13 October 2013

Fiesta of the Virgin of Zapopan

I haven't ever lived in a solidly Catholic country before and I plan to enjoy it while I'm here.  I'm used to seeing Jews and Muslims in their religious clothing, but I love walking into stores and finding nuns inside.

So yesterday we went to the first big Catholic fiesta that's happened since we got here.  The Basilica of Our Lady of Zapopan is a huge church in Zapopan, what is now basically a suburb of Guadalajara.  It started to be built in 1689.  I haven't been inside yet because we could go in yesterday, but it really is an interesting building.

The Virgin of Zapopan is the patron saint of the state of Jalisco.  She mostly stays in the basilica in Zapopan, but every summer she goes on a tour around Jalisco for about four months.  From what I understand, the image of the Virgin is taken around Jalisco during the rainy season because she protects the people from storms and lightning.  Then every October 12 there is a pilgrimage from the main cathedral in Guadalajara to the basilica beginning at dawn.  It's about a 8 kilometer walk and many, many people make the pilgrimage.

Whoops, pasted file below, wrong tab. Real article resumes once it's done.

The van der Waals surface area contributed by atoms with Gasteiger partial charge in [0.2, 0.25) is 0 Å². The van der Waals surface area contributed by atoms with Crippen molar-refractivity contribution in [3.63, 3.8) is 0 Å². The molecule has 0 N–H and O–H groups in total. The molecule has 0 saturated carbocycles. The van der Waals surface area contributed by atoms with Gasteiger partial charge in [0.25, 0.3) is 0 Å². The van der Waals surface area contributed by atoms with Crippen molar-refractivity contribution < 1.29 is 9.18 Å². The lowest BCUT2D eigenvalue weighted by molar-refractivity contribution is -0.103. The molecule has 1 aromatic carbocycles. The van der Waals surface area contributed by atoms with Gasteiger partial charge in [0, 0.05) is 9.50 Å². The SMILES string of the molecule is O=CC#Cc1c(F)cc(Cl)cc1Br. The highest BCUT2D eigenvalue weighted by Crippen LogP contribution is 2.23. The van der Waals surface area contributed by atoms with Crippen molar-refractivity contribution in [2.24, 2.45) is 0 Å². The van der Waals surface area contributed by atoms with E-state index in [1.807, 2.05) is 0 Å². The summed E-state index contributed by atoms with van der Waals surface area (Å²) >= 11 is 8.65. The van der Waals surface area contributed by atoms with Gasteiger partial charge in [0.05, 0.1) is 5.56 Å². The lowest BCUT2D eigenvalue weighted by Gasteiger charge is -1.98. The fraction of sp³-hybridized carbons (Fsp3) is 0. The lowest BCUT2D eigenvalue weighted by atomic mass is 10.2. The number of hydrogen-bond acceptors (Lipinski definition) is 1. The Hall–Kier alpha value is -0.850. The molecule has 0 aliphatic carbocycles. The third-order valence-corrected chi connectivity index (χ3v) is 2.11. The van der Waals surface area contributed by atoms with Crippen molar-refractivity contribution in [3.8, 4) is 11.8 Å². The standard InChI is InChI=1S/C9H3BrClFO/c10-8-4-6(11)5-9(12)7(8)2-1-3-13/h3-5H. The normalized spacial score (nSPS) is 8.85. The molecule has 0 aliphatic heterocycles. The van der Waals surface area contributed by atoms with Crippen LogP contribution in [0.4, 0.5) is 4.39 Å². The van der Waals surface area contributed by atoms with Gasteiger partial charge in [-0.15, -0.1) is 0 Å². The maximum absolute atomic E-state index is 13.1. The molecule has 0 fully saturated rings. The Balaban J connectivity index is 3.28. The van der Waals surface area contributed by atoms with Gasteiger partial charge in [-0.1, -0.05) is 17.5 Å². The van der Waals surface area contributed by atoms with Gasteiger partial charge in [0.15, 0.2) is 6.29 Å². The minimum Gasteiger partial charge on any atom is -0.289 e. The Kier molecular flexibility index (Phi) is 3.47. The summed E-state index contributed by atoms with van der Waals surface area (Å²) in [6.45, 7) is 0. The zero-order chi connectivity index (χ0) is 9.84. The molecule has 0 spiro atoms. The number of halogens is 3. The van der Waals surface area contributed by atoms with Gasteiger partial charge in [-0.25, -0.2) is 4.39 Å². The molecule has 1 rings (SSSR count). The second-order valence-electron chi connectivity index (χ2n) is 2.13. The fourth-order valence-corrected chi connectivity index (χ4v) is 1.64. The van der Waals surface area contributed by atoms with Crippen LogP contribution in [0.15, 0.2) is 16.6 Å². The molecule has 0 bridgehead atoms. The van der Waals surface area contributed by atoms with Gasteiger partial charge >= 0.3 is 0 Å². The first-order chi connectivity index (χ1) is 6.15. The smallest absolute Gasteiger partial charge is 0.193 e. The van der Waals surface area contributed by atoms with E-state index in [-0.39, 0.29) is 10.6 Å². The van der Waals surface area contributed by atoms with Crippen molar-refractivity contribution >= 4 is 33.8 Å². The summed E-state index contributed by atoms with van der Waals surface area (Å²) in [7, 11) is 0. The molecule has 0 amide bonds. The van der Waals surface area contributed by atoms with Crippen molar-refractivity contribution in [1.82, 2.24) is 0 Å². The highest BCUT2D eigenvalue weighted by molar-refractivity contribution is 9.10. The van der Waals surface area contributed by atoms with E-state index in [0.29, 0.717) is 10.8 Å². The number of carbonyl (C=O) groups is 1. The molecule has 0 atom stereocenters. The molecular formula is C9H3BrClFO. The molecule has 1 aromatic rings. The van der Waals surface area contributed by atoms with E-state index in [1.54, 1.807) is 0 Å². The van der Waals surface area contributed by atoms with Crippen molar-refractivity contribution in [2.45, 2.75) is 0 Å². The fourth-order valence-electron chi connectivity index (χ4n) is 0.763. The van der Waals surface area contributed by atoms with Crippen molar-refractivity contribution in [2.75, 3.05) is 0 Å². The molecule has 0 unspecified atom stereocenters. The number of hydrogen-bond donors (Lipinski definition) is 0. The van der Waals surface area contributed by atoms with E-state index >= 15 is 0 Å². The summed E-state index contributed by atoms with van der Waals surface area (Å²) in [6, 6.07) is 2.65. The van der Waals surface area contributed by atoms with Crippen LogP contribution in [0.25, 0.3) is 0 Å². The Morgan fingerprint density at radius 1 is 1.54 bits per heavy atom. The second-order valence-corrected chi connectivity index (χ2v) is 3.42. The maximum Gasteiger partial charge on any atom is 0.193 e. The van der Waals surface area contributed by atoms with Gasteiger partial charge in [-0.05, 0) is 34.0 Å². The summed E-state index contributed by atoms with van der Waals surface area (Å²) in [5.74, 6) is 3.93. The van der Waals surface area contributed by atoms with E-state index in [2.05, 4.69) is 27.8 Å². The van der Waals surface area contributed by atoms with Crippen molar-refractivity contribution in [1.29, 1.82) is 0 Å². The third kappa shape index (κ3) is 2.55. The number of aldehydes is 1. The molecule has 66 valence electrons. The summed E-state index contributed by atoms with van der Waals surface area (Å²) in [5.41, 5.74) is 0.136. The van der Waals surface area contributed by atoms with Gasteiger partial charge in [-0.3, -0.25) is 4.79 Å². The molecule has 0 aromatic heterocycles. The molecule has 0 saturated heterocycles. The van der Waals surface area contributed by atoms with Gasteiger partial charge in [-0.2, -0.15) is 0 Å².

We got to the basilica around 8:30. There were people who'd slept there overnight, but it wasn't really crowded there yet.  We walked down a little further where we could see the rest of the parade, because it wasn't just the pilgrims who were there.  There were a huge number of Native Americans who danced the entire 8 km.  They were fascinating to watch.

The image of the virgin made it to where we were around 11.  She had been pulled in a rather ornate vehicle to the main archway leading to the basilica and was transferred to another conveyance.  There were so many people by that point that we didn't try to see the rest.

Next year I think it would be interesting to be in Guadalajara to see that side of things.

And since we hadn't eaten anything and it was nearly lunchtime, we stopped for some tamales (which I'd never before eaten as street food with my hands- it worked surprisingly well), chopped-up fruit, and grapefruit juice.  Then we found a place where there were lots of ranchers from Tlaquepaque with their horses and watched them while we ate. Oh, and I tried a chocolate drink (I can't remember the name) that was milky and chocolatey and warm.  I really liked it.

This was obviously a huge production for Zapopan.  It was really well-organized.  They say that at least 1 million people participate in some way.

I do have photos to post, but apparently I've sent blogger into shock at the idea that I would actually post photos again, so I'll try again later.

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